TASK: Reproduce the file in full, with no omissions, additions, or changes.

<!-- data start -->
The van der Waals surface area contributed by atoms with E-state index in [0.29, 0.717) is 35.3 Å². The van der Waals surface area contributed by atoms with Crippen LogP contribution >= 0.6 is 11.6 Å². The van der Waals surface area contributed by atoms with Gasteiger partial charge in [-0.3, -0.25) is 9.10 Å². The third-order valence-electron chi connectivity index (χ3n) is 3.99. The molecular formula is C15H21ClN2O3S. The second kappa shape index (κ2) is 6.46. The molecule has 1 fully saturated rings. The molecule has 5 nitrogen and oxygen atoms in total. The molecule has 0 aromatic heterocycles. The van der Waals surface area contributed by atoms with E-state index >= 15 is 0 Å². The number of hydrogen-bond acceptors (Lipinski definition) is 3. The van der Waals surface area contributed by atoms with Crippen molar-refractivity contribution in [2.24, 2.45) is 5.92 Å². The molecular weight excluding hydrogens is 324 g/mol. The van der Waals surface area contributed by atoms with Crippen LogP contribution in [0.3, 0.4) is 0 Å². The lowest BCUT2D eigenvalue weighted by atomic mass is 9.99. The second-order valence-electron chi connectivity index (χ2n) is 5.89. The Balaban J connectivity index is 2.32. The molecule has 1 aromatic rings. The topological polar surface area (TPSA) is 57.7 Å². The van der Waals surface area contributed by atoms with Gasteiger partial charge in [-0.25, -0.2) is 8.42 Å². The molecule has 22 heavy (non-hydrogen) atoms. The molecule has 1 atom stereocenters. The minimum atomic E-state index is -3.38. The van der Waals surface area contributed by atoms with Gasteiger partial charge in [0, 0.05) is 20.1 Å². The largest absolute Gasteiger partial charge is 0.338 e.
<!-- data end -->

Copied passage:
The van der Waals surface area contributed by atoms with E-state index in [0.29, 0.717) is 35.3 Å². The van der Waals surface area contributed by atoms with Crippen LogP contribution >= 0.6 is 11.6 Å². The van der Waals surface area contributed by atoms with Gasteiger partial charge in [-0.3, -0.25) is 9.10 Å². The third-order valence-electron chi connectivity index (χ3n) is 3.99. The molecular formula is C15H21ClN2O3S. The second kappa shape index (κ2) is 6.46. The molecule has 1 fully saturated rings. The molecule has 5 nitrogen and oxygen atoms in total. The molecule has 0 aromatic heterocycles. The van der Waals surface area contributed by atoms with E-state index >= 15 is 0 Å². The number of hydrogen-bond acceptors (Lipinski definition) is 3. The van der Waals surface area contributed by atoms with Crippen molar-refractivity contribution in [2.24, 2.45) is 5.92 Å². The molecular weight excluding hydrogens is 324 g/mol. The van der Waals surface area contributed by atoms with Crippen LogP contribution in [0.3, 0.4) is 0 Å². The lowest BCUT2D eigenvalue weighted by atomic mass is 9.99. The second-order valence-electron chi connectivity index (χ2n) is 5.89. The Balaban J connectivity index is 2.32. The molecule has 1 aromatic rings. The topological polar surface area (TPSA) is 57.7 Å². The van der Waals surface area contributed by atoms with Gasteiger partial charge in [-0.25, -0.2) is 8.42 Å². The molecule has 22 heavy (non-hydrogen) atoms. The molecule has 1 atom stereocenters. The minimum atomic E-state index is -3.38. The van der Waals surface area contributed by atoms with Gasteiger partial charge in [0, 0.05) is 20.1 Å². The largest absolute Gasteiger partial charge is 0.338 e.